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Essentially Yours
cover art Ardy M. Scott.

 

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Format: Trade Paperback
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Essentially Yours

mystery

Aaron Paul Lazar

 

 

Chapter One

 

Callie waved a yellow scarf from her pontoon boat and headed erratically toward my dock. The girl who'd been like a sister to me since I was thirteen had never mastered the art of steering. Matter of fact, she'd avoided getting her driver's license for the past twenty years, and would probably never drive that old Buick her dotty mother left moldering in the garage.

Shocked to see her outside, I waved back, then swam to the dock and scrambled up the ladder to avoid getting crushed by her two-ton vessel. I grabbed my towel, blotted water from my face and hair, and wrapped it around my new bright pink one-piece suit. I'd been nervous to wear it--I thought it made my thighs look big. But now I'd been caught, and I couldn't get that towel around me fast enough.

I watched the boat drift closer, shocked at my friend's appearance. Her face twisted in despair. Her coal black hair hung limp on her shoulders, and her eyes puffed red. Instantly, my brain ran through the possibilities.

What got her out of the house?

Maybe somebody died.

Her sister? Not likely. She'd written off Willow years ago. They hardly spoke, even though they lived only two houses apart. And that woman was so nasty she'd probably live forever, preserved in her own acidic vapors.

Could it be her dog?

Beau had been sick a few months back. The Bernese Mountain Dog had been Callie's constant companion for the past five years. But the life expectancy of the grand creatures was only eight or nine years. She'd been concerned for months, and Doc West, the vet who'd always been sweet on her, still paid her house calls for no extra charge. But when we'd spoken on the phone yesterday, she'd said Beau had recovered from his stomach problems and was doing fine.

Worried now, I grabbed the rope she tossed to me and secured it around a piling. The boat glided closer.

She looked horrible, as if someone had twisted her insides and squeezed all her pain up into her eyes.

Damn. Had someone hurt her again?

Some people were magnets for bad luck, and my dear friend seemed to attract trouble like mosquitoes to wet skin after the rain. Last year, her Honeoye Lake cottage had been broken into. The jerks had cleaned her out and beaten her senseless. She still bore the scar on her temple where the bastards had bashed her with her avant-garde pink flamingo centerpiece.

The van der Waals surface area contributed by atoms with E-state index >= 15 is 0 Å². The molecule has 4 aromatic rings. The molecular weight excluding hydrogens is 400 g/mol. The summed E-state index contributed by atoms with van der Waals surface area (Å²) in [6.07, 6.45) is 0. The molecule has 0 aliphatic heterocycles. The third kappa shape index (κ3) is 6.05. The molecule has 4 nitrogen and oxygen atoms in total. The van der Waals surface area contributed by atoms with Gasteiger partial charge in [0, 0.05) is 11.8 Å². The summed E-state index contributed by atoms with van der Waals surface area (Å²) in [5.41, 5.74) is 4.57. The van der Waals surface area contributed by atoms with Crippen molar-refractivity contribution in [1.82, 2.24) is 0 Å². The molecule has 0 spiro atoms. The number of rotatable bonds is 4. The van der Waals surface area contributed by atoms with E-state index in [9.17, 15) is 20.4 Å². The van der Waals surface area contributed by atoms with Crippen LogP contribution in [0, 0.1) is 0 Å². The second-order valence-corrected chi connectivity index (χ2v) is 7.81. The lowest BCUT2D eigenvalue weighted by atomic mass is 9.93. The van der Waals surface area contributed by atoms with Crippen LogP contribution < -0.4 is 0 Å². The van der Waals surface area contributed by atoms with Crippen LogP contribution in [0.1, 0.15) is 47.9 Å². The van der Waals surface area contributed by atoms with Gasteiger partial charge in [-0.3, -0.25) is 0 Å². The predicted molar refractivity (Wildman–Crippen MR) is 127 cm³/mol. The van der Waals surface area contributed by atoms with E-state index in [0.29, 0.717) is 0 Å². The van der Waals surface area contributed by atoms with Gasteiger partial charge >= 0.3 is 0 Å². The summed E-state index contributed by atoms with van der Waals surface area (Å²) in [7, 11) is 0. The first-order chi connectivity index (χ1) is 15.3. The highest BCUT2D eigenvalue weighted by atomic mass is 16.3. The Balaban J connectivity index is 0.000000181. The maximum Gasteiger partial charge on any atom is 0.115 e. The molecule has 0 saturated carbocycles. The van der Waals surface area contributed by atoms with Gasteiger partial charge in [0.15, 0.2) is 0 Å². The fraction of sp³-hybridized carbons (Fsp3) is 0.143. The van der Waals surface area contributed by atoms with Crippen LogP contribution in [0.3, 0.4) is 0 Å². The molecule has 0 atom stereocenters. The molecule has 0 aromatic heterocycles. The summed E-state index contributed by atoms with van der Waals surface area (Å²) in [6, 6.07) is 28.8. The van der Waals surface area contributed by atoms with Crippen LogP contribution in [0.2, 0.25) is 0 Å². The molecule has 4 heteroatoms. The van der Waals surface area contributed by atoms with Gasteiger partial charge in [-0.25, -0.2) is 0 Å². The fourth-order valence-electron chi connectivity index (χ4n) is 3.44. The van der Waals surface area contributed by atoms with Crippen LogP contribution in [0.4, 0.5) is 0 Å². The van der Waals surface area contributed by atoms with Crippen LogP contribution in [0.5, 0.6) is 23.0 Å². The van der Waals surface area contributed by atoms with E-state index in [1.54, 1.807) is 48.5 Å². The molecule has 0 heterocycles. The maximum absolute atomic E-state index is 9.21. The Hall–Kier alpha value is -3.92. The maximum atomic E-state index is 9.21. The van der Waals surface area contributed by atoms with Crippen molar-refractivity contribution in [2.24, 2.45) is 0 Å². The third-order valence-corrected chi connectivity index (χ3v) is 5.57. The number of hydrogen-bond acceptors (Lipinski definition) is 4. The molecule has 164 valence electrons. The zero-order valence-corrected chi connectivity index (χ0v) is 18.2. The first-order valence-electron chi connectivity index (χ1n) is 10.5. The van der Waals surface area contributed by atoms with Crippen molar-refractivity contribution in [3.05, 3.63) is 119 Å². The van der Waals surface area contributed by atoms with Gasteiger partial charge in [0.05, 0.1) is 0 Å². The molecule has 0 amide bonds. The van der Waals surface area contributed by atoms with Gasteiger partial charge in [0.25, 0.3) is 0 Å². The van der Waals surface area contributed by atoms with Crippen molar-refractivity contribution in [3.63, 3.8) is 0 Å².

Yes. A pink flamingo. Not in her yard, on her coffee table. Draped with pink pearls and fake ivy. Don't ask. And don't look so surprised. My best friend cut a tragic figure, was pretty in a haunted sort of way, but I never said she had good taste. Of all the households in our quiet lakeside community here in upstate New York, her place was definitely the quirkiest.

Callie switched off the ignition, and the boat miraculously nudged the dock with a soft thump. I quickly secured the stern and offered her a hand. "Honey, what's the matter?"

With a sob that sounded more like a hiccup, she heaved a big box over the railing and onto the dock, and climbed out after it. "You won't believe this…"

I put my arm around her shoulders and squeezed. "Try me, Velvet." Callie's dark hair, delicate features, and big violet eyes used to remind me of the young Liz Taylor in National Velvet, thus the nickname.

She choked and wept fresh tears. Trembling, she glanced fearfully around her, then locked eyes with me. "Marcie, I…" With another sob, she fell on my shoulder. "Can we go inside, please?"

"Of course, sweetie." I picked up the box and led her off the dock and up to the porch. Maneuvering backwards through the screen door, I got us inside and laid the box on the coffee table, then sat her on the couch. "Now. Spill it."

Instead of talking, she fell into a fresh gale of weeping. I patted her shoulders, hugged her, and let her get it all out. She tried to speak, but the intensity of her emotions made her stutter and wail some more.

Her newest disaster--whatever it was--already weighed heavily on me. The pain in her eyes was palpable, and I knew it was something huge without having to ask. Callie and I had shared high school crushes, teenage angst, kooky hairstyles, and unrequited love over the years. She'd been my maid of honor, in spite of her aversion to public places. A little extra Xanax had helped her through the ordeal where people actually looked at her and she had to converse with strangers. I'd thanked her from the bottom of my heart for that. I couldn't have been married without Callie at my side.

"Callie? What's wrong, sweetie?"

She looked at me, at the box, back at me, and burst into a fresh torrent of tears.

I gave her a box of pink tissues, and she grabbed a handful, pressing them against her eyes. She leaned over, hands to face, and rocked back and forth.

My dear little Velvet rarely stepped outside and had all her goods mailed or hand-delivered to her door. She'd been like this since freshman year in college. Although I still didn't know all the awful details about the event that had messed her up so much, she'd dropped out of school and become a permanent cave dweller. I knew it had to do with two men in a black Mustang, hours of brutal rape, and the subsequent abortion her mother had forced her to have a few months later. Mrs. Lissoneau had kept her locked up like a prisoner for four long months. I'd missed her dreadfully. When I finally was allowed back in her house, she'd cried on my shoulder for days. But she'd never been able to get up the courage to talk about it.